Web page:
As a follower of Christ, I find my deepest questions are about God’s role in our son David’s autism. When our pastor asked if David’s condition could be due to unconfessed sin in our lives, the cause shifted from the physical to the spiritual. Anxious to find the cause in order to find the cure, we examined ourselves, just in case. What would we not do to get David healed? If only it were as simple as making confessions or promises or bargains with God. “But is this really what it is about?” I wondered. “Is David’s autism a punishment from God for past sin?”
If God wanted to deal with me according to my sin, I deserved far worse. But God does not deal with us as we deserve, because while we were helpless, sinners, and enemies of God, Christ died for us (Rom. 5:6–10). Jesus received what I deserved, and I received what I did not deserve: blood-bought forgiveness. While we do suffer the consequences for our sins, suffering isn’t always the result of sin. God has reasons for allowing trials that we cannot fathom in this life.
Searching for Answers
Another Christian friend asked us if David might be under a curse. She informed me that a generational curse could be passed down from ancestors who might have dedicated future descendants to idols or cursed them by their own sins. She pointed me to the second of the Ten Commandments: “You shall not bow down to them [idols] or worship them; for I, the Lord your God, am a jealous God, punishing the children for the sin of the parents to the third and fourth generation of those who hate me” (Exod. 20:5).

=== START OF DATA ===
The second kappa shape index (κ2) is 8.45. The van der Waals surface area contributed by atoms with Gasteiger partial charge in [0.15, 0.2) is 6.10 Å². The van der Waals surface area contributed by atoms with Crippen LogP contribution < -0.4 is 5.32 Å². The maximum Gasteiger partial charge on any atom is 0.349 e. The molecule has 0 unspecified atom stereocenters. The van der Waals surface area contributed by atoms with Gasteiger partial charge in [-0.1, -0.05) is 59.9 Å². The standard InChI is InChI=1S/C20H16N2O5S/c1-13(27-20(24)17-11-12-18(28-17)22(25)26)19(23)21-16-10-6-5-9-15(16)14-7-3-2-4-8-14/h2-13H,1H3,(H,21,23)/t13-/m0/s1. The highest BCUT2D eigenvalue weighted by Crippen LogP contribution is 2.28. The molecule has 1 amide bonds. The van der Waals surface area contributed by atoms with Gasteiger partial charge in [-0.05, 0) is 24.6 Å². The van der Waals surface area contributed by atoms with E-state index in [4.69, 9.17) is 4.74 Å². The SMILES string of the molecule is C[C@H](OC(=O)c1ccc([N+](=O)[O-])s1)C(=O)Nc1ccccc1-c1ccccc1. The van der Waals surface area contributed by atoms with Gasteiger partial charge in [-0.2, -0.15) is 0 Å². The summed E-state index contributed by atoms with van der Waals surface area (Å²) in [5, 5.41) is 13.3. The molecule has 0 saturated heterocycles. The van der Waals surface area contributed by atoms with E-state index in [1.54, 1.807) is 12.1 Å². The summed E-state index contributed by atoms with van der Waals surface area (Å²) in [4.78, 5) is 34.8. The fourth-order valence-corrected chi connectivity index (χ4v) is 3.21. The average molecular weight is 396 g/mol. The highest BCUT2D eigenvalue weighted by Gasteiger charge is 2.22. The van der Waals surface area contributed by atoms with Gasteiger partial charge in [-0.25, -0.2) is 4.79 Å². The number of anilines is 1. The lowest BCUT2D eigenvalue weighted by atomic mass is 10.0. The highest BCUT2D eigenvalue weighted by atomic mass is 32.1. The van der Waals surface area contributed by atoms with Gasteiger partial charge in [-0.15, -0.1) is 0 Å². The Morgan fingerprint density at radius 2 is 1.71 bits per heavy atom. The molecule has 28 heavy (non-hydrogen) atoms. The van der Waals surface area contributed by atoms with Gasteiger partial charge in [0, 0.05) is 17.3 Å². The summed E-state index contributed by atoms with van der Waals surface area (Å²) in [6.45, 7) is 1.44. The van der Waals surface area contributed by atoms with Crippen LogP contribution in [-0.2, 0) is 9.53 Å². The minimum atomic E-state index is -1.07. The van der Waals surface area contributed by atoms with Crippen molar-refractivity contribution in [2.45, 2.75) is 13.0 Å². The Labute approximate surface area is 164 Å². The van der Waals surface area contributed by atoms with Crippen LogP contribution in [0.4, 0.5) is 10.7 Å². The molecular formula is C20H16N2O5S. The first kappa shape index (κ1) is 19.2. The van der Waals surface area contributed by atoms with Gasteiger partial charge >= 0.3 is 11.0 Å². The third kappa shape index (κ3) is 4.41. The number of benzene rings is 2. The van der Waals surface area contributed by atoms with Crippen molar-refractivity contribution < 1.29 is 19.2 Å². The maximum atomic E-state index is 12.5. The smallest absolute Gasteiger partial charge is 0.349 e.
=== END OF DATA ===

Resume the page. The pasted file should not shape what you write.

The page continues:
Her solution was to delve into the root of that sin, confess it on behalf of the ancestor, and receive forgiveness for it. Many people believe in generational curses and spend an enormous amount of energy on researching the possible sins of their ancestors. But, I thought, wouldn’t this fall into the same category as God’s giving David autism because of our sins, except that this was even more indirect and remote? As I pondered these possibilities, my eyes slipped down to the next verse: “but showing love to a thousand generations of those who love me and keep my commandments” (v. 6).
Would He who forgives my sins still hold ancestral sins against me? Salvation in one generation can change an entire lineage’s destiny from cursed to blessed. Our family already experienced this gracious reversal through our conversion to Christ.
When a famous healer who specialized in deliverance, or exorcism, came to town, people urged us to invite him to pray for David. Could David have a demon? If Satan was the cause, our son was under demonic dominion, requiring us to use every resource to deliver him. Parents in the Bible sought Jesus to deliver their children from demonic control. If we had the opportunity, we reasoned, shouldn’t we consider this as well? We invited this healer to pray for our son. Though nothing happened, the disconcerting thought that autism might be caused by a demon unearthed new questions.
Lessons from the Bible